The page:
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Fox, R. (1960). The Alcohol Language: By Mark Keller and John R. Seeley. Toronto: University of Toronto Press, 1958. 32 pp.. Psychoanal Q., 29:121-122.

(1960). Psychoanalytic Quarterly, 29:121-122

The Alcohol Language: By Mark Keller and John R. Seeley. Toronto: University of Toronto Press, 1958. 32 pp.

Review by:
Ruth Fox

STATISTICS OF ALCOHOL USE AND ALCOHOLISM IN CANADA 1871-1956. Compiled by Robert E. Popham and Wolfgang Schmidt, et al. Toronto: University of Toronto Press, 1958. 155 pp.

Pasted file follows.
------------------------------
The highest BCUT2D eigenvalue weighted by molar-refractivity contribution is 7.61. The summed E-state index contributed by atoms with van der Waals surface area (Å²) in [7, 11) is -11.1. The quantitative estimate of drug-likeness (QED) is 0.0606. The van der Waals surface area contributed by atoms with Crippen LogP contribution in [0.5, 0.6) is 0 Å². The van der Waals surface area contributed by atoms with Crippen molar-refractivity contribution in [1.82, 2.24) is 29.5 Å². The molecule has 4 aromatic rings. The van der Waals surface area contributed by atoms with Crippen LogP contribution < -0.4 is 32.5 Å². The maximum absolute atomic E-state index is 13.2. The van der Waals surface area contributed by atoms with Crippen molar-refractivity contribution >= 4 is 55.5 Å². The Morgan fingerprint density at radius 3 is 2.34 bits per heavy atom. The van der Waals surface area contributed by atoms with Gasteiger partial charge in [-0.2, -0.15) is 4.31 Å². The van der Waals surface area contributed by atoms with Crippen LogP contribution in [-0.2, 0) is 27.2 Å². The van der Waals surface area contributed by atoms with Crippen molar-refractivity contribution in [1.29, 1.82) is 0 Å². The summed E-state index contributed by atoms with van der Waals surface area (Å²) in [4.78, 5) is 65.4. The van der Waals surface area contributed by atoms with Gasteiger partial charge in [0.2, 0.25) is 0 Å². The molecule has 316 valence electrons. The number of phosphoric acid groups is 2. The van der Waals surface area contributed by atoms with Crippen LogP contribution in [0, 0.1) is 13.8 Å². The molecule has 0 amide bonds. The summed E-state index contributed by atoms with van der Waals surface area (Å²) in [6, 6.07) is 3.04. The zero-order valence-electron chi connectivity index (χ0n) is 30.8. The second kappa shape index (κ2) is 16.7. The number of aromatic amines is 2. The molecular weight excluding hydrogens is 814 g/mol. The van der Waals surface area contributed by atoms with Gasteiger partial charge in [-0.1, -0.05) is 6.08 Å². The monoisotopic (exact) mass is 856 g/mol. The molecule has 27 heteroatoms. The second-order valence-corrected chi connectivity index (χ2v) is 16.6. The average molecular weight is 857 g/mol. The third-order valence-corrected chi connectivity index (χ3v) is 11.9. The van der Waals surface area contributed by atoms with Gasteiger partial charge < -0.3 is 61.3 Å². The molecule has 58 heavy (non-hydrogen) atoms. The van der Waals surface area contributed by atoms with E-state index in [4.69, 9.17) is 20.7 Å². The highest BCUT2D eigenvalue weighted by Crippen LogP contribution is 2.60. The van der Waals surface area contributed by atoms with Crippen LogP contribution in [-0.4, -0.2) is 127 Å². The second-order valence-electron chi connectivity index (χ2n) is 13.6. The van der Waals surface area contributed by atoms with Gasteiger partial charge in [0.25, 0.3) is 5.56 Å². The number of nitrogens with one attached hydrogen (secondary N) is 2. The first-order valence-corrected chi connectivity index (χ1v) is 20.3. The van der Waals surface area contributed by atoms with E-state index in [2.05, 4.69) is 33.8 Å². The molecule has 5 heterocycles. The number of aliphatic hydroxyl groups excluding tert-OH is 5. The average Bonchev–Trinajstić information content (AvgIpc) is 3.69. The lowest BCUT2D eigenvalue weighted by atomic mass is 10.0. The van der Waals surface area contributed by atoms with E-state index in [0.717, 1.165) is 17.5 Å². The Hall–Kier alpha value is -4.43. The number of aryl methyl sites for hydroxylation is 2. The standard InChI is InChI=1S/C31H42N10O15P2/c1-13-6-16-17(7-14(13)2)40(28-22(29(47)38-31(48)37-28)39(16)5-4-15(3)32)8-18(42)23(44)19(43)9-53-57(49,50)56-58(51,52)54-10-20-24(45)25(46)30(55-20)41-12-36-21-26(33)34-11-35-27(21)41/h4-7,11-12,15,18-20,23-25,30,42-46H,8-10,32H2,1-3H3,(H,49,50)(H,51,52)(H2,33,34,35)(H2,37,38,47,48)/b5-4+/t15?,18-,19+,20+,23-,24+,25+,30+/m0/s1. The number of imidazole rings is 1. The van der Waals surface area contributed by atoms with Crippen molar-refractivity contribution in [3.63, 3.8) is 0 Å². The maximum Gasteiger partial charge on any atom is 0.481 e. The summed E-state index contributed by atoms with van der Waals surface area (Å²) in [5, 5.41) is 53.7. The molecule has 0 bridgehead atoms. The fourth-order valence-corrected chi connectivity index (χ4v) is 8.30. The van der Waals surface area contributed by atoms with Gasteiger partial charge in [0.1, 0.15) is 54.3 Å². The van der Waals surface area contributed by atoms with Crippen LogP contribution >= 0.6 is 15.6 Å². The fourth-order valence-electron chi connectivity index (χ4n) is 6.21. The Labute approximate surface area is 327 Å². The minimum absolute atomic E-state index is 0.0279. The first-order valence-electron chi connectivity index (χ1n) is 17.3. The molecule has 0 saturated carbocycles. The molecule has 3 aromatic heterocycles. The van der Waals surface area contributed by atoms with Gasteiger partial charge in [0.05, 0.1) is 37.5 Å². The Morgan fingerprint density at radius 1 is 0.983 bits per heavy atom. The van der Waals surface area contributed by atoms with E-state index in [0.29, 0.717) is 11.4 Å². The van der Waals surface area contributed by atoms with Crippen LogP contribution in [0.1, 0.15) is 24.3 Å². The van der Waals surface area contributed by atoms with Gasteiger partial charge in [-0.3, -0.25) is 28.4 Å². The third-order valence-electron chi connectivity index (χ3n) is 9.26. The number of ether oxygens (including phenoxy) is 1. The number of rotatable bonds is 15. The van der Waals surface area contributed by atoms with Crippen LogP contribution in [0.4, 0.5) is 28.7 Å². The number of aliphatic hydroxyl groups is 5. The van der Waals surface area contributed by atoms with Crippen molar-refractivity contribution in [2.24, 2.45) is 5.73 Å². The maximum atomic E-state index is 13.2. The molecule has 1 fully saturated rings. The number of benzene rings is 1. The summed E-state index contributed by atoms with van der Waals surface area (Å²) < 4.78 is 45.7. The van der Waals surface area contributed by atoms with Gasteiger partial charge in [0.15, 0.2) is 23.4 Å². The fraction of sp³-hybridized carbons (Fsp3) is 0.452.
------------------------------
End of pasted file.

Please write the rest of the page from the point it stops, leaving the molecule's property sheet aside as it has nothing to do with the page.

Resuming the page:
Two recent books, small but important in the field of alcoholism, have come from the Alcoholism Research Foundation of Ontario. The first, The Alcohol Language, is an eminently successful attempt to bring some long needed measure of order into the terminology of this condition of alcoholism that is now recognized as a disease entity which ranks as the fourth largest public health problem, affecting an estimated five million persons in the United States. Since so much is still unknown about the cause and treatment of alcoholism, it will require the coördinated efforts of biochemists, geneticists, neurologists, psychiatrists, psychologists, sociologists, anthropologists and others to understand it, to treat the victims, and to prevent its increase. Because of the complexity of the disease, the ambiguous terminology of the past has needed to be replaced by exact definitions of terms. Of five hundred terms found in the literature of alcohol, some sixty of the most important are carefully defined in what the authors call a 'dictionary of usage' in which the trouble-giving definitions are found as well as those considered to be more exact. Certainly this little book should be consulted frequently and thoughtfully by workers in the many scientific disciplines who need to understand each other if they wish to solve this very great problem. Until its contents have been fixed in the minds of all of us, it should be kept at one's elbow.

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